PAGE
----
1. Pich, Jacqueline PhD, BSc, BNurs


Editor's note: This is a summary of a nursing care-related systematic review from the Cochrane Library. For more information, see


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Are renin inhibitors effective and safe in reducing primary hypertension?



This is a systematic review of 12 studies comparing renin inhibitors with placebo.



Hypertension, defined as a systolic blood pressure (SBP)/diastolic blood pressure (DBP) greater than 140/90 mmHg in people not taking antihypertensive medication, is a major risk factor for stroke, coronary heart disease, heart failure, kidney disease, and peripheral vascular disease. The risk factors for hypertension include older age and lifestyle factors such as poor diet (particularly high salt intake), obesity, excessive alcohol consumption, and insufficient physical activity. Therefore, hypertension management includes lifestyle changes, although these are often supplemented by medications, specifically antihypertensive drugs. The renin-angiotensin-aldosterone system (RAAS) is a hormone system that regulates blood pressure and fluid balance. It has been speculated that, by inhibiting production of renin and preventing the production of angiotensin I and II, renin inhibitors might provide a more effective means of blocking the action of the RAAS than existing classes of antihypertensive drugs.



The purpose of this review was to determine the blood pressure-lowering efficacy of renin inhibitors compared with placebo. It involved the drug aliskiren-the only renin inhibitor approved for the treatment of hypertension-and included both published and unpublished studies of double-blind, randomized controlled trials (RCTs) that compared different doses of aliskiren with placebo.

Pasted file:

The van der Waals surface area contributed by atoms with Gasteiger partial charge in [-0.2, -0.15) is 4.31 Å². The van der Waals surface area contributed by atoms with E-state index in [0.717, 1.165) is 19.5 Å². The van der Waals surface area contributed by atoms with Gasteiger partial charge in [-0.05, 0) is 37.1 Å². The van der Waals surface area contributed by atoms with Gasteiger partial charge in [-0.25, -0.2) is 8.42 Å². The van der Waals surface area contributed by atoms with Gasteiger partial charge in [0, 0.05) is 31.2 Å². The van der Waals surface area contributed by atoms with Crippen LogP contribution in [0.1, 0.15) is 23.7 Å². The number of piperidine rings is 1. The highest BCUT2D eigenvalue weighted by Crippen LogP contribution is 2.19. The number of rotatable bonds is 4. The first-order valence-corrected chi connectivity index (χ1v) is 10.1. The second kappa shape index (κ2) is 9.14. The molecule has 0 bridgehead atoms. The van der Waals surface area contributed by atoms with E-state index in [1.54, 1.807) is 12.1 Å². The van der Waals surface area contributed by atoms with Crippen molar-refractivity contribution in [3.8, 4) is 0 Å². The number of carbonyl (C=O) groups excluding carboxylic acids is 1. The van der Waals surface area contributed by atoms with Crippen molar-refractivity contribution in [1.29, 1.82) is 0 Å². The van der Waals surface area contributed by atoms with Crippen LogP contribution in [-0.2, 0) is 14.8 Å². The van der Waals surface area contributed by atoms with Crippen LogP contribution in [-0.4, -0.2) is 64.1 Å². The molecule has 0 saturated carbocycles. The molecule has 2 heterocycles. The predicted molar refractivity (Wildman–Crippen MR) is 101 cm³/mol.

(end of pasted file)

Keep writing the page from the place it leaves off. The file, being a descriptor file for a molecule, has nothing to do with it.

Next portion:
The primary outcome was a change from baseline SBP and DBP over a minimum of three to 12 weeks. Secondary outcomes included serious adverse events, such as mortality; nonfatal serious adverse events; and adverse events such as a dry cough, diarrhea, and angioedema.


Twelve studies were included in the review, involving a total of 7,439 adults with mild-to-moderate hypertension who were given aliskiren at doses ranging from 75 mg to 600 mg, or placebo. Aliskiren at all doses lowered SBP and DBP more effectively than placebo. There were dose-dependent decreases in blood pressure with the 75-mg, 150-mg, and 300-mg aliskiren doses. Although the effect on blood pressure of the 600-mg dose was no different from that of the 300-mg dose, there was a statistically significant relationship between the 600-mg aliskiren dose and the adverse effect of diarrhea.



Aliskiren was superior to placebo in lowering mean SBP and DBP. Adverse events included dry cough, headache, dizziness, fatigue, and diarrhea and were associated with increased aliskiren doses. The authors note, however, that the results of this study should be viewed with caution. They discovered discrepant reporting or nonreporting of important safety outcomes that "limit our ability to evaluate the safety and efficacy of aliskiren as compared to placebo."



Because the goal of antihypertensive therapy is to reduce morbidity and mortality, more RCTs of longer duration are needed to study the long-term effects of renin inhibitors compared with other antihypertensive drug classes. Moreover, the reporting inconsistencies and possible bias in this review should serve as a reminder that RCTs must provide data on all studied outcomes and all negative studies must be published so that future reviews can provide an accurate summary of the best available evidence.




Musini VM, et al. Blood pressure lowering efficacy of renin inhibitors for primary hypertension. Cochrane Database Syst Rev 2017;4:CD007066.